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Acting on the Tramways act of 1870, Hull sought and obtained permission from parliament to construct a municipal horse-drawn tram system in 1872. The company constructing the first lines was the Continental & General Tramways Company. Operations started in 1876. This company went into liquidation in 1889. In 1891, part of the network was sold to the Drypool and Marfleet Steam Tramways Company. The rest was renamed Hull street tramways. In 1895, the Hull corporation bought Hull street tramways and Drypool and Marfleet with the objective of replacing horse-drawn trams by electric vehicles. Upon achieving this objectives in 1899, the company became known as City of Hull Tramways.

In 1920, the company was renamed Hull Corporation Tramways, rebranded as Hull Corporation transport department in 1932. In 1934 the Hull Corporation transport department entered into a cooperation agreement with East Yorkshire Motor Services (EYMS). The Hull corporation transport department received revenues from the city area, while EYMS received the revenues for service outside Hull. Revenues in the suburbs were split between the two. As a consequence it became uneconomic to operate the outlying tram routes. From its opening on 25th July 1937, a trolleybus network gradually replaced the trams. The last tram festively ran on 30 June 1945. After 1945 the transport company became Kingston upon Hull Corporation Transport, and - as a consequence of the local government act 1972 - after 1975 Kingston upon Hull City Transport or KHCT. After privatisation in 1985, EYMS again served the district lines, but the inner city and suburban lines now belong to Stagecoach in Hull.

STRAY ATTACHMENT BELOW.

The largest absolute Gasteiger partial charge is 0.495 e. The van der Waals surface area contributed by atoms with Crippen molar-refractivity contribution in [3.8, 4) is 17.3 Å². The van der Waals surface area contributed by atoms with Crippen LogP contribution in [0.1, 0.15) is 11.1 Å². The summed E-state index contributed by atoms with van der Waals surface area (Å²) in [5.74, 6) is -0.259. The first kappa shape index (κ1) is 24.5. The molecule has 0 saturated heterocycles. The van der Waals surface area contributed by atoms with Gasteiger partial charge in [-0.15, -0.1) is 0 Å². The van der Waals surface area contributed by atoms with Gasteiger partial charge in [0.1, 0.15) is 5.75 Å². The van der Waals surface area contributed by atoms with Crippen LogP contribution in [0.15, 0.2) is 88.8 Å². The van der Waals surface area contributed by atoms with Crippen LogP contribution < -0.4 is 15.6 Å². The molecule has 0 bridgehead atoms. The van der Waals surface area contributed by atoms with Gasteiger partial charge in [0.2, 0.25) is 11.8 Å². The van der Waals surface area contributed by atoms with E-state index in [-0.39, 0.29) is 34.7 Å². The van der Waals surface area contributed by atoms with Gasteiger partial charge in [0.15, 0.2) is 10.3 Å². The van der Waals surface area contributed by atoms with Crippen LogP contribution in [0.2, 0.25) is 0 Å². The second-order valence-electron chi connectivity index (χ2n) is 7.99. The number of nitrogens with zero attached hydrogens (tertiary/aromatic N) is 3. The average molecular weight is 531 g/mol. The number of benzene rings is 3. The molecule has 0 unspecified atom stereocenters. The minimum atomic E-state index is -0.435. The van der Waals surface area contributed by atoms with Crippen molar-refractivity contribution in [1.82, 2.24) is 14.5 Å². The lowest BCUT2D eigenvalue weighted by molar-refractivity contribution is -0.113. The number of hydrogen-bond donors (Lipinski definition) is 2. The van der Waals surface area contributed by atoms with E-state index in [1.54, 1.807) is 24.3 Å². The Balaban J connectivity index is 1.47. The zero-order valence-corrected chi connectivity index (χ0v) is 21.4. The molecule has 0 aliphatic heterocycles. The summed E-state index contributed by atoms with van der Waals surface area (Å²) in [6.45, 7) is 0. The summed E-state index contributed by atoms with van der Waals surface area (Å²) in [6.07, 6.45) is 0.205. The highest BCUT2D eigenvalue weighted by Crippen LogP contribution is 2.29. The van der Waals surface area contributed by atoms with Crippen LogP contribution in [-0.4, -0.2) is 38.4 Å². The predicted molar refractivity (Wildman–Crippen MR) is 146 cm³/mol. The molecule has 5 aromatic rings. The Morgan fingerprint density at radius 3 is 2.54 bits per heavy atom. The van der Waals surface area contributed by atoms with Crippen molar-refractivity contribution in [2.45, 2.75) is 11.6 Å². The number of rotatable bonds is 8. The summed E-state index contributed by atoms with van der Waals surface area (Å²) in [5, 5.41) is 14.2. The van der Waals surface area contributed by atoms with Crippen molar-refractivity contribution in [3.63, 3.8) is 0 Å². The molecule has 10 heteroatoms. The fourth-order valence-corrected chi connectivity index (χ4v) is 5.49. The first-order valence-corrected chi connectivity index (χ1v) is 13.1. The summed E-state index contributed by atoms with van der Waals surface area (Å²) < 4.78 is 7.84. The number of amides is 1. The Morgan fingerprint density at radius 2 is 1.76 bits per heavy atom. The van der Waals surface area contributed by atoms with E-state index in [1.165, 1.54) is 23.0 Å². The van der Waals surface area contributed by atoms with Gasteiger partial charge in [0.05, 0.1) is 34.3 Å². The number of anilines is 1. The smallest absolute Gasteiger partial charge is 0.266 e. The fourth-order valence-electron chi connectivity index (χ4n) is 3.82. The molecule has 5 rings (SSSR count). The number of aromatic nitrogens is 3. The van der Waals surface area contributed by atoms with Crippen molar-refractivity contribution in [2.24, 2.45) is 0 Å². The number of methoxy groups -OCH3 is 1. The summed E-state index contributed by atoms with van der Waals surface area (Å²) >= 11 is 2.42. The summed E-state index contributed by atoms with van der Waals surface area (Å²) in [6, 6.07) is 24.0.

Hull Corporation